Guy Maddin‘s 2011 Keyhole delves into a fantastical tale about a husband trying to reach his wife in their own household. Detailed synopsis can be read as follows (via TIFF):

“Idiosyncratic, cheeky and uncategorizable, the films of Guy Maddin are testaments to the singular vision of a great contemporary cinema artist. A surreal indoor odyssey fol­lowing one man’s struggle to reach his wife, Keyhole bewilders and captivates. It may be Maddin’s boldest film yet.

Homer’s Odyssey has inspired many an artist, and Maddin pays homage to the epic poem in his own iconoclastic manner. But it’s the gangster and melodrama genres, as well as Maddin’s cinematic influences (par­ticularly Buñuel and von Sternberg), that inform the film’s rich style. With all of this in mind, Maddin crafts a startling and original film that echoes the past yet is undeniably, refreshingly his own.

After a long absence, gangster and father Ulysses Pick (Jason Patric) arrives home tow­ing the body of a teenaged girl and a bound and gagged young man. His gang waits inside his house, having shot their way past police. There is friction in the ranks. Ulysses, however, is focused on one thing: journey­ing through the house, room by room, and reaching his wife Hyacinth (Isabella Rossellini) in her bedroom upstairs. It also begins to seem possible that the characters in Keyhole may not be alive.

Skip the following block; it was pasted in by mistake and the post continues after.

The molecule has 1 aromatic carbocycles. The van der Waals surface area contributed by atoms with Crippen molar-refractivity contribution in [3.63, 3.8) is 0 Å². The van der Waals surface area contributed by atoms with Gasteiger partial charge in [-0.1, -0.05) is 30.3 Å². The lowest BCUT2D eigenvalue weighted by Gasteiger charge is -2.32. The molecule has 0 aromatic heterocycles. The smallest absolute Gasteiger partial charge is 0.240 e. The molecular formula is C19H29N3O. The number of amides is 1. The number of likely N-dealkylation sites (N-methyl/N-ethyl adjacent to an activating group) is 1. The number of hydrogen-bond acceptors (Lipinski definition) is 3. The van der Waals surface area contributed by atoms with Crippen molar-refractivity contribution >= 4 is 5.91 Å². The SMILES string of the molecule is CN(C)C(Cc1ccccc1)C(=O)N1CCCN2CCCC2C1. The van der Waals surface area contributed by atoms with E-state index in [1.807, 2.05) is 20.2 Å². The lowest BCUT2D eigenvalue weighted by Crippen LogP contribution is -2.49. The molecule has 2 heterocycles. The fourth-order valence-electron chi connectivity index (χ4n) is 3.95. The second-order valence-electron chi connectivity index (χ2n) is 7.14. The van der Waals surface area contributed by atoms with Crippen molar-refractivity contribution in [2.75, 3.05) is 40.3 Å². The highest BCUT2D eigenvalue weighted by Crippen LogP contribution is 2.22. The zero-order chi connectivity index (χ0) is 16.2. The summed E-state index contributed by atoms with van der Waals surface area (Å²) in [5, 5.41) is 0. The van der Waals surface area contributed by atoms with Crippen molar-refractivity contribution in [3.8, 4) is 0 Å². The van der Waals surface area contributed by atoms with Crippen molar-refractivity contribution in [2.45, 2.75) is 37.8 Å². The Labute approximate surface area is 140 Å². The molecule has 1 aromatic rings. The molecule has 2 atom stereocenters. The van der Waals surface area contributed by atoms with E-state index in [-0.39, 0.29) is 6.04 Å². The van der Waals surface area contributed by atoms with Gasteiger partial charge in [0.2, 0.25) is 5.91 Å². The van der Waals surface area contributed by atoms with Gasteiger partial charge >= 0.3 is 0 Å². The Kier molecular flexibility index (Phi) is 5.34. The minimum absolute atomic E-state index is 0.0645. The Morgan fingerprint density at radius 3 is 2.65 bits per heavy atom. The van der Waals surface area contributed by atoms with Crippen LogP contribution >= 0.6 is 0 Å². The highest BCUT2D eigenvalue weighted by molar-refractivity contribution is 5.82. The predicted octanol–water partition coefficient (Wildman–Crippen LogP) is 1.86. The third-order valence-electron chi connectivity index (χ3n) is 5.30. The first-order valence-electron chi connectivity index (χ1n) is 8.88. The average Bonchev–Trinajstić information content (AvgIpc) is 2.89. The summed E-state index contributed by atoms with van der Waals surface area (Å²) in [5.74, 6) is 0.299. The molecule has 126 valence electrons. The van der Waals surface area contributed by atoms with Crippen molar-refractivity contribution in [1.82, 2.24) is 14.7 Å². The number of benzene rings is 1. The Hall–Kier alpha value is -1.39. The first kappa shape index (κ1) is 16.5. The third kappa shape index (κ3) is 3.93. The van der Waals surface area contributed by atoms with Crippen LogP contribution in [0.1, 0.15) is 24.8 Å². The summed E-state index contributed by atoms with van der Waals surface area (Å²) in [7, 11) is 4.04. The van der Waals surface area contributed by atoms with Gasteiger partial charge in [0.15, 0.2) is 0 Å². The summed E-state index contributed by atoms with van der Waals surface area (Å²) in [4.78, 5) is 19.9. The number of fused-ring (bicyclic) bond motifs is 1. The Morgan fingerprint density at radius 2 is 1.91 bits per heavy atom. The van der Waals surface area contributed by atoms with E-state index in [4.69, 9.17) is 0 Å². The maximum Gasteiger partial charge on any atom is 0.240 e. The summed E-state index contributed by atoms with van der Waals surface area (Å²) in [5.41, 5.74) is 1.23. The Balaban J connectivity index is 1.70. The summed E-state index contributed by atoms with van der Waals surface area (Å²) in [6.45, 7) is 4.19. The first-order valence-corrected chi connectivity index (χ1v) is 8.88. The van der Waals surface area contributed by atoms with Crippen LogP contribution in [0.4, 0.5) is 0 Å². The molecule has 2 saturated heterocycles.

Maddin is known for creating new worlds governed by their own logic and rules, and the bizarre exists at every turn in Keyhole’s maze. Ulysses is hindered by various obsta­cles, including the treachery of his own gang. His pursuit is also intercut by the rumina­tions of a phantom narrator: Hyacinth’s naked, chained father, the self-declared “enemy.” His odyssey eventually becomes an emotional tour, as the strange nooks and crannies of the house reveal more about the mysterious Pick family.

As unique as the film is, the subjects it explores are classic: loyalty and betrayal, male rivalry, family secrets and romantic longing. These are laced, of course, with a memorable dose of Maddinesque humili­ation. Co-written by his long-time writing partner George Toles and vividly shot in digital (a departure for Maddin), Keyhole is a hypnotic, dreamlike journey into memory that takes place in an incredible haunted house. Maddin has become one of Canada’s most internationally respected filmmakers, and his latest work affirms his commitment to cinema of brazen originality.”

The trailer is embedded down below: